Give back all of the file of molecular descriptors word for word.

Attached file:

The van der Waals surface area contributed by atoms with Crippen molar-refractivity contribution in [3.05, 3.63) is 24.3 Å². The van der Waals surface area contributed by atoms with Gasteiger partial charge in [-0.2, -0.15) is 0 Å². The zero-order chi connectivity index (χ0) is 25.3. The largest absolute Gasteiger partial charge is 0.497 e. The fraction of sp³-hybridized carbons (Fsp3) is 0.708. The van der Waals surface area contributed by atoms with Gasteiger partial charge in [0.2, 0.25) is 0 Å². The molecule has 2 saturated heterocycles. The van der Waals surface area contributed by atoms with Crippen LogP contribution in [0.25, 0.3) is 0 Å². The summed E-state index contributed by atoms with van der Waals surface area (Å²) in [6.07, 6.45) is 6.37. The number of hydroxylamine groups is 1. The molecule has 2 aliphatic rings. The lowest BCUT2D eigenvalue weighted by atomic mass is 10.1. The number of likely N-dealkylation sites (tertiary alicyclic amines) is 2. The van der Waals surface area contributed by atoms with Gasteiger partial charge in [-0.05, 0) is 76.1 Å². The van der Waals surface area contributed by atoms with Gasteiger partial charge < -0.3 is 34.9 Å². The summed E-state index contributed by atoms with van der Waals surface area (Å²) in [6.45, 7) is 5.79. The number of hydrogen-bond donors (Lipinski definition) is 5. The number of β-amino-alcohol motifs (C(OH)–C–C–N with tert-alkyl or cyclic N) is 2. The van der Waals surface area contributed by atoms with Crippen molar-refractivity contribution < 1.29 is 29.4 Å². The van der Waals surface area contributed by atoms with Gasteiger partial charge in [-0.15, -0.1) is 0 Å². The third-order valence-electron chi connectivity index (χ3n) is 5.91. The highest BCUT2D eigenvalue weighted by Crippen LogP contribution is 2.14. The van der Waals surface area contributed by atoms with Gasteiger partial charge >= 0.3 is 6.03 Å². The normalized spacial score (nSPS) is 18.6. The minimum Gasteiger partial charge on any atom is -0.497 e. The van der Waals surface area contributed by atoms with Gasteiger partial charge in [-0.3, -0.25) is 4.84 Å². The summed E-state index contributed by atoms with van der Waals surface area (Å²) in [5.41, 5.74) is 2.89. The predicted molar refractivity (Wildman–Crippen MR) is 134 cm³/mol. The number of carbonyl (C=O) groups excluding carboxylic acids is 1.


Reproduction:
The van der Waals surface area contributed by atoms with Crippen molar-refractivity contribution in [3.05, 3.63) is 24.3 Å². The van der Waals surface area contributed by atoms with Gasteiger partial charge in [-0.2, -0.15) is 0 Å². The zero-order chi connectivity index (χ0) is 25.3. The largest absolute Gasteiger partial charge is 0.497 e. The fraction of sp³-hybridized carbons (Fsp3) is 0.708. The van der Waals surface area contributed by atoms with Gasteiger partial charge in [0.2, 0.25) is 0 Å². The molecule has 2 saturated heterocycles. The van der Waals surface area contributed by atoms with Crippen LogP contribution in [0.25, 0.3) is 0 Å². The summed E-state index contributed by atoms with van der Waals surface area (Å²) in [6.07, 6.45) is 6.37. The number of hydroxylamine groups is 1. The molecule has 2 aliphatic rings. The lowest BCUT2D eigenvalue weighted by atomic mass is 10.1. The number of likely N-dealkylation sites (tertiary alicyclic amines) is 2. The van der Waals surface area contributed by atoms with Gasteiger partial charge in [-0.05, 0) is 76.1 Å². The van der Waals surface area contributed by atoms with Gasteiger partial charge < -0.3 is 34.9 Å². The summed E-state index contributed by atoms with van der Waals surface area (Å²) in [6.45, 7) is 5.79. The number of hydrogen-bond donors (Lipinski definition) is 5. The number of β-amino-alcohol motifs (C(OH)–C–C–N with tert-alkyl or cyclic N) is 2. The van der Waals surface area contributed by atoms with Crippen molar-refractivity contribution < 1.29 is 29.4 Å². The van der Waals surface area contributed by atoms with Gasteiger partial charge in [-0.15, -0.1) is 0 Å². The third-order valence-electron chi connectivity index (χ3n) is 5.91. The highest BCUT2D eigenvalue weighted by Crippen LogP contribution is 2.14. The van der Waals surface area contributed by atoms with Gasteiger partial charge >= 0.3 is 6.03 Å². The normalized spacial score (nSPS) is 18.6. The minimum Gasteiger partial charge on any atom is -0.497 e. The van der Waals surface area contributed by atoms with Gasteiger partial charge in [-0.3, -0.25) is 4.84 Å². The summed E-state index contributed by atoms with van der Waals surface area (Å²) in [5.41, 5.74) is 2.89. The predicted molar refractivity (Wildman–Crippen MR) is 134 cm³/mol. The number of carbonyl (C=O) groups excluding carboxylic acids is 1.